As you search for primary sources using online databases, you may notice that you do not get as many search results as you expect. There are a few reasons this may be the case, and understanding these reasons can help you effectively search for and locate applicable sources.
1. Terminology changes over time, which affects your search results
When you search for sources about an event, person, or organization, you will likely use related search terms, or keywords, in the search engine. Depending on how much context is provided within a database, search results may or may not have much description aside from the text on the primary source itself, so it can be important to use search terms that represent terms that correspond with the time period you are researching.
For instance, if you wanted to find primary sources from 1918 about some aspect of World War I, you would need to use the search term "The Great War" instead of "World War I," since "The Great War" is how people living during the war referred to it.
It's always a good idea to try a couple of searches using different keywords to see what terms are most effective for your topic.
You can use background sources, scholarly sources, or help from your instructor or a librarian if you need assistance determining the most effective keywords to use in your searches.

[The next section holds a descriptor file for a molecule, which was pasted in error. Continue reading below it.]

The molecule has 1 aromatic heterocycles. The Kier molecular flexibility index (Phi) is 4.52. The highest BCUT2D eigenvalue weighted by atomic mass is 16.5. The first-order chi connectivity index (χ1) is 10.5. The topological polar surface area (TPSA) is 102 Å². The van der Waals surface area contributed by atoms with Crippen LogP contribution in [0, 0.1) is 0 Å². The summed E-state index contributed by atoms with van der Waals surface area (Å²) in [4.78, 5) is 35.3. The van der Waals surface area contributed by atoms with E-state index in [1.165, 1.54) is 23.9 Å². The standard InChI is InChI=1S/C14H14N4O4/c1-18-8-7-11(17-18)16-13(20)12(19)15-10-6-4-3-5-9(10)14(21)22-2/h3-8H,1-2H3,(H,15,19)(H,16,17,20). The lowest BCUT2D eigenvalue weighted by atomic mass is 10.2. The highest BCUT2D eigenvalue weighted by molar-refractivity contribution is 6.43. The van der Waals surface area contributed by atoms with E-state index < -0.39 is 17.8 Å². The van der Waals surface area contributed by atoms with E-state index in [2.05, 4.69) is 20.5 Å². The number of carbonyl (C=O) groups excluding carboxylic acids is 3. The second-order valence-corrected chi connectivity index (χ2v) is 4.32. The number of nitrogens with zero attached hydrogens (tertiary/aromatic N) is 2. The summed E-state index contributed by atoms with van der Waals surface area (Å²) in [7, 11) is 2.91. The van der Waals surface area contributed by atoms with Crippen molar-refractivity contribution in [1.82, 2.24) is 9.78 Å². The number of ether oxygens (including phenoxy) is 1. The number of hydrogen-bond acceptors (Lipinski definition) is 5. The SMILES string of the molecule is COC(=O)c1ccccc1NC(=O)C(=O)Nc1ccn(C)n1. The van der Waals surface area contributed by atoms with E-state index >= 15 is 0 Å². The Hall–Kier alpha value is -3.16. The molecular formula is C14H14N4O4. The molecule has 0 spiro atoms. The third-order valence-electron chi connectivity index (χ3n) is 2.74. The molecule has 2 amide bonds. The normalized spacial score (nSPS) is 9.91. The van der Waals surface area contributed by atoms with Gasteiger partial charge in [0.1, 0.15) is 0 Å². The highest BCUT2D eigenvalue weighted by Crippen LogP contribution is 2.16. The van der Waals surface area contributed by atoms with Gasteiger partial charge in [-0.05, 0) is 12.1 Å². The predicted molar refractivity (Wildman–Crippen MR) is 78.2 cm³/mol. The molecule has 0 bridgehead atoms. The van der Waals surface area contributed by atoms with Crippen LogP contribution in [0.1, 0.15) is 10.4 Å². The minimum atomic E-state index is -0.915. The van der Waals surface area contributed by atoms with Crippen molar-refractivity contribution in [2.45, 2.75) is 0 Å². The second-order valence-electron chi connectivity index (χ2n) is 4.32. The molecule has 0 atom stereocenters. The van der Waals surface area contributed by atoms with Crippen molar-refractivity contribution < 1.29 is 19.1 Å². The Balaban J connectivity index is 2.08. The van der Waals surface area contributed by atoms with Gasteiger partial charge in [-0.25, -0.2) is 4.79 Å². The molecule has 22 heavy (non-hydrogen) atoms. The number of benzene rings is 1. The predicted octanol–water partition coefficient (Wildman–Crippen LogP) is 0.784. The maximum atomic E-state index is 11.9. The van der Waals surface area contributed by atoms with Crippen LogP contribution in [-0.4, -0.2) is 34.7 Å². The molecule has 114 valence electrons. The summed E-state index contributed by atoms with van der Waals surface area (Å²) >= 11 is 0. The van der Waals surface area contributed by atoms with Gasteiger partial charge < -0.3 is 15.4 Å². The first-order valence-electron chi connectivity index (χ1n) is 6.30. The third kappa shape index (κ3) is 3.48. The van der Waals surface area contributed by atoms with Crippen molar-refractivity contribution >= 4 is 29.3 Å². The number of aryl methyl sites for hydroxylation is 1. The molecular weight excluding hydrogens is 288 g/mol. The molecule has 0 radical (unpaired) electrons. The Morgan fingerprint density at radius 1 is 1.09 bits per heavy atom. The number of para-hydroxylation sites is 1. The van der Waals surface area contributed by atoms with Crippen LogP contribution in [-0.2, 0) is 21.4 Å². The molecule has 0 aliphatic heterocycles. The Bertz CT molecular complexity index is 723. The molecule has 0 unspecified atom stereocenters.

2. Some primary or secondary sources may not exist in databases or may be very difficult to find
Libraries and archives are not exempt from the norms of dominant culture or existing power structures. They have traditionally collected and described items that reflect what is valued by the dominant culture. Although many librarians and archivists are actively working to increase representation of marginalized communities in collections and to remedy problematic descriptions of archival materials, this work is a long, ongoing process.
It is likely that you will still be able to locate valuable primary sources for any research question, although for some topics, you may need to use a creative approach to finding and locating these sources. Do not lose hope! UH librarians are happy to help you generate a research strategy.
You can also find digitized versions of primary sources from many institutions by searching databases publicly available or accessible through UH Libraries. Use the links below to explore these databases.